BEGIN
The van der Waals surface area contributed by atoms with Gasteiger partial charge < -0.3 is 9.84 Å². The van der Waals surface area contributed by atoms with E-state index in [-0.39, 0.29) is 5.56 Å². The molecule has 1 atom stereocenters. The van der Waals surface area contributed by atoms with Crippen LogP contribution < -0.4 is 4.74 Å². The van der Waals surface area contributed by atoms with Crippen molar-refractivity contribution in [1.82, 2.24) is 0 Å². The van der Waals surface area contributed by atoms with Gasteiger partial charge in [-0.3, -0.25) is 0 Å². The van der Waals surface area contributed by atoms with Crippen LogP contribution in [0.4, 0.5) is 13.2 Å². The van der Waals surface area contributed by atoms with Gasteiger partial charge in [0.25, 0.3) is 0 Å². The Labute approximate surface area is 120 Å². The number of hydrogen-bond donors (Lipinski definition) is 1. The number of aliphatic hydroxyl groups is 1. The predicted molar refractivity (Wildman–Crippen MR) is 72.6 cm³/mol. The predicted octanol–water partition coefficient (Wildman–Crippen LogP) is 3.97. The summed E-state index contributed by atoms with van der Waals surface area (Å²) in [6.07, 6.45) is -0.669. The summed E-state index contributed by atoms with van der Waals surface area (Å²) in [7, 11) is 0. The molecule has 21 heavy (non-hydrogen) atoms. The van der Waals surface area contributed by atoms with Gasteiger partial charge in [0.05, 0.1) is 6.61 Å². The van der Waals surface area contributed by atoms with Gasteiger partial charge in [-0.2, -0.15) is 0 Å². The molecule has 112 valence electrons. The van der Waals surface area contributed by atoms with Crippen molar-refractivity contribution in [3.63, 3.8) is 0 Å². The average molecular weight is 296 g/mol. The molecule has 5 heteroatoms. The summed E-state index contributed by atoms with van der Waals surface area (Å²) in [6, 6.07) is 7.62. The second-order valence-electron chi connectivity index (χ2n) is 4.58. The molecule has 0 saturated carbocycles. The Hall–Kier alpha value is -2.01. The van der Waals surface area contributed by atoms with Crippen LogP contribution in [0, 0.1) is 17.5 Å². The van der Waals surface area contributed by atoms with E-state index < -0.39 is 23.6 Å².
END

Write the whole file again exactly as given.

The van der Waals surface area contributed by atoms with Gasteiger partial charge < -0.3 is 9.84 Å². The van der Waals surface area contributed by atoms with E-state index in [-0.39, 0.29) is 5.56 Å². The molecule has 1 atom stereocenters. The van der Waals surface area contributed by atoms with Crippen LogP contribution < -0.4 is 4.74 Å². The van der Waals surface area contributed by atoms with Crippen molar-refractivity contribution in [1.82, 2.24) is 0 Å². The van der Waals surface area contributed by atoms with Gasteiger partial charge in [-0.3, -0.25) is 0 Å². The van der Waals surface area contributed by atoms with Crippen LogP contribution in [0.4, 0.5) is 13.2 Å². The van der Waals surface area contributed by atoms with Gasteiger partial charge in [0.25, 0.3) is 0 Å². The Labute approximate surface area is 120 Å². The number of hydrogen-bond donors (Lipinski definition) is 1. The number of aliphatic hydroxyl groups is 1. The predicted molar refractivity (Wildman–Crippen MR) is 72.6 cm³/mol. The predicted octanol–water partition coefficient (Wildman–Crippen LogP) is 3.97. The summed E-state index contributed by atoms with van der Waals surface area (Å²) in [6.07, 6.45) is -0.669. The summed E-state index contributed by atoms with van der Waals surface area (Å²) in [7, 11) is 0. The molecule has 21 heavy (non-hydrogen) atoms. The van der Waals surface area contributed by atoms with Gasteiger partial charge in [0.05, 0.1) is 6.61 Å². The van der Waals surface area contributed by atoms with Gasteiger partial charge in [-0.2, -0.15) is 0 Å². The molecule has 112 valence electrons. The van der Waals surface area contributed by atoms with Crippen molar-refractivity contribution in [3.63, 3.8) is 0 Å². The average molecular weight is 296 g/mol. The molecule has 5 heteroatoms. The summed E-state index contributed by atoms with van der Waals surface area (Å²) in [6, 6.07) is 7.62. The second-order valence-electron chi connectivity index (χ2n) is 4.58. The molecule has 0 saturated carbocycles. The Hall–Kier alpha value is -2.01. The van der Waals surface area contributed by atoms with Crippen LogP contribution in [0, 0.1) is 17.5 Å². The van der Waals surface area contributed by atoms with E-state index < -0.39 is 23.6 Å².